go, night longer, or thereabouts, when are a strong argument of its excelall my ulcers being firmly cicatrized, lent effects. I pretend not to deand the indurations foftened, it termine how far it has been useful was left off. Though my legs were in other cases, and under other diquite well and reduced to their na- rections; and I cannot here fuptural size, the skin of them, from press my gratitude to Dr. Watson, being so long distended, was soft for his humanity and kind attention and Habby: I was therefore directed to me during the continuance of my to wear strait stockings, which was illness. accordingly complied with. I could from my chambers, Yours, &c. sow fet my feet flat upon the New-Inn, O&t. 16. H. MITCHELL. ground, which I had not done for four years, could move my ancles An account of Doctor Storke's second and toes as well as ever, and I could Elay on the medicinal nature of walk with as much ease and free Hemlock. dom as ever I could in my life. I then was permitted to eat anima! T Jays, or Various disputes have
HE Dr. ed to do. However, as I aim of a arisen betwixt physicians and bocorpulent habit, by way of precau- tanists, with relation to the Hemlock, tion I was directed to drink occa- I used for making the extract. fionally some sea-water, which I have
I gave a defcription of it from hitherto continued.
Morrison, that was fufficiently It is now three months since I clear. left off the poultice: my legs con For which reason, I shall only retinue perfectly well, not so much as mark in a few words, that my Hema pimple has appeared upon them lock was the cicuta major, vulgaris, this autumn, and I never was in bet. maculofa fótens. ter health in my life:
Linnæus puts it under the name If, during this successful treat- of coniun feminibus jiriatis. ment, I had used a great variety of species plantarum, p. 243. N. 1. external and internal medicines, Matthiolus describes it p. 272. though I had been cured, I should C. Bauhin, 18. Tabern. 1170. not have known to which to have
Clufius calls it cicutaria major, each fide, exceeded that of a man's vulgaris, hift. 2..p. 200.
head. It is best gathered, for making This man made a monstrous apthe extract, before the flowers are pearance: as he seemed to have three blown.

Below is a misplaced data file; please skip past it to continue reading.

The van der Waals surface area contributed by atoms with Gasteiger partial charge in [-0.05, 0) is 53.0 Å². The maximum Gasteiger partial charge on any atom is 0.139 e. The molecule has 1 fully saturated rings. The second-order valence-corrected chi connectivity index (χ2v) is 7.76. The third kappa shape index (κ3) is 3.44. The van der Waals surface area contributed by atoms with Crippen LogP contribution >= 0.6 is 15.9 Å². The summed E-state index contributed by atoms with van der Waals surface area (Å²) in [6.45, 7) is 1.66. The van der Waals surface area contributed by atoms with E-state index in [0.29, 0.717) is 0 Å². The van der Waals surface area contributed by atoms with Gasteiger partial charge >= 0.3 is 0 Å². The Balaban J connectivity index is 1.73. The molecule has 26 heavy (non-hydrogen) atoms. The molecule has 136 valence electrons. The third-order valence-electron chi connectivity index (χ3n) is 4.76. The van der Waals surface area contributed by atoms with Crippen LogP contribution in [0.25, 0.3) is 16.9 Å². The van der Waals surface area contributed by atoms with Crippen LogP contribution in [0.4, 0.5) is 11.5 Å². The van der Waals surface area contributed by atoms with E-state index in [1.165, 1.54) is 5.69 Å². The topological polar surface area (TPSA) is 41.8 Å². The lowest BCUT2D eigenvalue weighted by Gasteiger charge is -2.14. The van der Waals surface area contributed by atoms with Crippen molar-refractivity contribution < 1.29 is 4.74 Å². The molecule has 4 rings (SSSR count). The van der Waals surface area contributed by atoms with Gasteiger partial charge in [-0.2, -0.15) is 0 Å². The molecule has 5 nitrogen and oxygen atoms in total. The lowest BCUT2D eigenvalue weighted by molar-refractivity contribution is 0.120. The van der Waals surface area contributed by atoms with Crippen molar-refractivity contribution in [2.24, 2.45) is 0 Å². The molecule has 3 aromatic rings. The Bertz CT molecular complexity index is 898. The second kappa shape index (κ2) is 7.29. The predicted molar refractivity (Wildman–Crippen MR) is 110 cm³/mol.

heads. The root is not used for this pur All their glands being conjoined in pose ;
every other part of the one mafs, cohered strongly. plant.
There were large tumours, also, The expressed juice is boiled, of- in the arm-pits; which rendered the ten stirring it, in a glazed earthen motion of the arm painful, and almost vessel, with a slow fire, to the con- imposible. sistence of an extract.
In the fore part of the thorax, a It may be doubted however, whe- schirrous mass extended itself from ther apothecaries are not too sollici- the
neck, to the edge of the rib. tous about depurating this juice. There were, moreover, ichorous For I would rather have it thick, ulcers, which eroded these schirand almost a pulpy extract.
rules. An extract may be prepared, ' In other places, where there were from a decoction of the dry herb; divisions in the skin, foul cancerous when it cannot be obtained from funguses were produced. the fresh.
Besides, innumerable finufes, and But this is far less efficacious. fiftulas were discovered.
I am extremely sorry, that some A most violent cough harrassed hundred pounds weight of the ex- the patient : nocturnal Iweats wafttract of Hemlock, prepared from ed away his flesh, and strength: his the dry herb, unknown to me, were respiration was difficult : his appe. fent from Vienna into other coun tite prostrate :
and his feet, arms, tries; as the effect is neither fo face, and whole body, puffed up great, nor so quick, as that of the with an edematous swelling. extract prepared from the juice freth There were, indeed, evident signs expressed.
of a true consumption. This herb was suspected of being Several physicians endeavoured poisonous by all apothecaries; and to conquer this illness, by the most therefore, at first, they were not wil- penetrating remedies, as well vegeling to prepare fo great a store of it table as mineral, but their attempts - as I desired.
were in vain : or, rather, the patient And when they saw the pills e. grew worfe for them. very where wanted, they were not I made this man, who was almost able to procure the fresh herb.” wasted away; panting for breath ;
Amongit a variety of cases, all and swelled all over ; be carried to tending to establish the reputation my hospital. of this medicine, (though wherein Mr. Haffner, though he had ofit failed, the doctor has not been fo ten seen many very dangerously ill, explicit) we shall select the 19th, as cured by the sole use of Hemlock, yet very extraordinary.
gave up all hopes in this case. “ A man of the age of thirty I myself, to confess the truth, four, had for some
thought the man was lost; for a of the neck schirrous; and so consuming fever, nocturnal sweats, large, that the bigness of them on a continual fatiguing cough, the